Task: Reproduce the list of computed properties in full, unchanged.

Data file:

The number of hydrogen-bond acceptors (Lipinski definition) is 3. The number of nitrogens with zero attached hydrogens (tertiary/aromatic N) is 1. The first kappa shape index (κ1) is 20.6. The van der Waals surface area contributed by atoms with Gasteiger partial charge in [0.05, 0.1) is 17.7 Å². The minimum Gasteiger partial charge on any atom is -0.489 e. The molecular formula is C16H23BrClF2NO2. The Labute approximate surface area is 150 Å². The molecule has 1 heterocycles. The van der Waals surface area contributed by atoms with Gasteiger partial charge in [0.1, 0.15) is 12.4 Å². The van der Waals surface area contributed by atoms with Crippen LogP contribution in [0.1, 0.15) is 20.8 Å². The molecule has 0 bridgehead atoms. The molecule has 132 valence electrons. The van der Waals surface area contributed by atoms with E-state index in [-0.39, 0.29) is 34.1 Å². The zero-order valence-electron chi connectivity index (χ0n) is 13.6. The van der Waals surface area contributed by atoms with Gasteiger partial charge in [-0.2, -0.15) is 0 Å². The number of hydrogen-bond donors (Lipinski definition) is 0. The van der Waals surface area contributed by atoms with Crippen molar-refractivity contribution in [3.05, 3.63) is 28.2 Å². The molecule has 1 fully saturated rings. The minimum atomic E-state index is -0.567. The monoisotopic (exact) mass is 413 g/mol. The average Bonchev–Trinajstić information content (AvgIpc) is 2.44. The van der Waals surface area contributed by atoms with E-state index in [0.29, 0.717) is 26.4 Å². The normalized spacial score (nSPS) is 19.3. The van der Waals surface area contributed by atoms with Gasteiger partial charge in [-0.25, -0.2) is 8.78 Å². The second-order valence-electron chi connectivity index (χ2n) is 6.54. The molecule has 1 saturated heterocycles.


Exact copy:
The number of hydrogen-bond acceptors (Lipinski definition) is 3. The number of nitrogens with zero attached hydrogens (tertiary/aromatic N) is 1. The first kappa shape index (κ1) is 20.6. The van der Waals surface area contributed by atoms with Gasteiger partial charge in [0.05, 0.1) is 17.7 Å². The minimum Gasteiger partial charge on any atom is -0.489 e. The molecular formula is C16H23BrClF2NO2. The Labute approximate surface area is 150 Å². The molecule has 1 heterocycles. The van der Waals surface area contributed by atoms with Gasteiger partial charge in [0.1, 0.15) is 12.4 Å². The van der Waals surface area contributed by atoms with Crippen LogP contribution in [0.1, 0.15) is 20.8 Å². The molecule has 0 bridgehead atoms. The molecule has 132 valence electrons. The van der Waals surface area contributed by atoms with E-state index in [-0.39, 0.29) is 34.1 Å². The zero-order valence-electron chi connectivity index (χ0n) is 13.6. The van der Waals surface area contributed by atoms with Gasteiger partial charge in [-0.2, -0.15) is 0 Å². The number of hydrogen-bond donors (Lipinski definition) is 0. The van der Waals surface area contributed by atoms with Crippen molar-refractivity contribution in [3.05, 3.63) is 28.2 Å². The molecule has 1 fully saturated rings. The minimum atomic E-state index is -0.567. The monoisotopic (exact) mass is 413 g/mol. The average Bonchev–Trinajstić information content (AvgIpc) is 2.44. The van der Waals surface area contributed by atoms with E-state index in [0.29, 0.717) is 26.4 Å². The normalized spacial score (nSPS) is 19.3. The van der Waals surface area contributed by atoms with Gasteiger partial charge in [-0.25, -0.2) is 8.78 Å². The second-order valence-electron chi connectivity index (χ2n) is 6.54. The molecule has 1 saturated heterocycles.